Kealy: Wim­mera schools primed

The Weekly Advertiser Horsham - - Front Page -

Mem­ber for Lowan Emma Kealy be­lieves pri­mary schools in her elec­torate are per­fectly placed to play a ma­jor role in dra­mat­i­cally lift­ing lit­er­acy and nu­mer­acy stan­dards in re­gional Vic­to­ria.

She said she had no doubt schools across the Wim­mera and West­ern Dis­trict had high-qual­ity teach­ers who if bet­ter equipped could lead the way in lift­ing statewide ed­u­ca­tion re­sults.

“The Lib­eral-na­tion­als are con­fi­dent of stim­u­lat­ing im­prove­ments right across the state. But per­son­ally I can see no rea­son, con­sid­er­ing the peo­ple en­gaged in the ed­u­ca­tion in­dus­try in our re­gion, why we couldn’t set the pace,” she said.

“It’s what our $80-mil­lion Brighter Fu­tures Fund to lift ed­u­ca­tion op­por­tu­ni­ties in ru­ral and re­gional com­mu­ni­ties is all about.”

Ms Kealy said es­tab­lish­ing foun­da­tions to get chil­dren ‘up to scratch’ with lit­er­acy and nu­mer­acy needed to hap­pen much ear­lier than Vic­to­rian La­bor was sug­gest­ing.

“Work on im­prov­ing school lit­er­acy and nu­mer­acy stan­dards must hap­pen in the early years of ed­u­ca­tion, not later and es­pe­cially not when teenagers have reached Vic­to­rian Cer­tifi­cate of Ed­u­ca­tion level,” she said.

“Year 12 stu­dents shouldn’t need to be wor­ry­ing about their ba­sic lit­er­acy or nu­mer­acy lev­els by the time they reach year 12. That’s when they are sup­posed to fo­cus on pre­par­ing to leave school to pur­sue ca­reers or ter­tiary ed­u­ca­tion.

“La­bor’s plan to iden­tify stu­dents with learn­ing prob­lems at the end of their school­ing doesn’t make sense. It must hap­pen at the be­gin­ning.

“A bet­ter ap­proach is to teach and test chil­dren to read and write and un­der­stand maths in the early years of school so they de­velop strong foun­da­tions from the very be­gin­ning. When chil­dren start school their young minds are at their most im­pres­sion­able and ca­pa­ble of ab­sorb­ing in­for­ma­tion that can set them up for life, let alone get them through VCE.”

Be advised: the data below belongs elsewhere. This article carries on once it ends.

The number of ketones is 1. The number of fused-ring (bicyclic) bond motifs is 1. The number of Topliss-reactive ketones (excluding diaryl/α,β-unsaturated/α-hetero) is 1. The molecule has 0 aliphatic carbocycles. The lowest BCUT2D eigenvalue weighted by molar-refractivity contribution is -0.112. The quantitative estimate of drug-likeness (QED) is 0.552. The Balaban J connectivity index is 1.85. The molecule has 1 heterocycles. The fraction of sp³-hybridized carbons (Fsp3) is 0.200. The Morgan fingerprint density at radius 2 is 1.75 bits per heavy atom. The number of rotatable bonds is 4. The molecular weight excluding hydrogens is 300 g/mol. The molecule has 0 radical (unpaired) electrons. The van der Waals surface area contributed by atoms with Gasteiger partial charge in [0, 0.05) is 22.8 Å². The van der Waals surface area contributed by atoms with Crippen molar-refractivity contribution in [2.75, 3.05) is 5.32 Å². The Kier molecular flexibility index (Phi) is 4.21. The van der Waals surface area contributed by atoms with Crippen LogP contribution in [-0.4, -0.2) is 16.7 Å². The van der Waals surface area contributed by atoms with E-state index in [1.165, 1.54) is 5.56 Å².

Ms Kealy said if the Coali­tion won gov­ern­ment it would en­sure the youngest Vic­to­ri­ans would have a brighter fu­ture by in­vest­ing in bet­ter schools and early learn­ing and es­tab­lish­ing pro­grams.

“This in­cludes a phon­ics test in year one to check that our kids are build­ing a foun­da­tion for life­long learn­ing,” she said.

“If elected, the $80-mil­lion Brighter Fu­tures Fund would im­prove sup­port for par­ents and chil­dren in the early years of school­ing and we’ll see it right here, in our part of the world.

“We’ll also in­vest in early lan­guage and lit­er­acy pro­grams with a $16-mil­lion grants pro­gram to give our most vul­ner­a­ble young Vic­to­ri­ans a help­ing hand be­fore they even start school.

“And don’t for­get our Free School Books for Stu­dents pro­gram, which will ease the bur­den on fam­i­lies buy­ing text­books for chil­dren from years seven to 12.”

Ms Kealy said lat­est Aus­tralian Early De­vel­op­ment Cen­sus re­sults showed 15 of Vic­to­ria’s 20 worst-per­form­ing mu­nic­i­pal­i­ties for early child­hood ed­u­ca­tion were in ru­ral and re­gional ar­eas.

“Year 12 stu­dents shouldn’t need to be wor­ry­ing about their ba­sic lit­er­acy or nu­mer­acy skills by the time they reach year 12” – Emma Kealy

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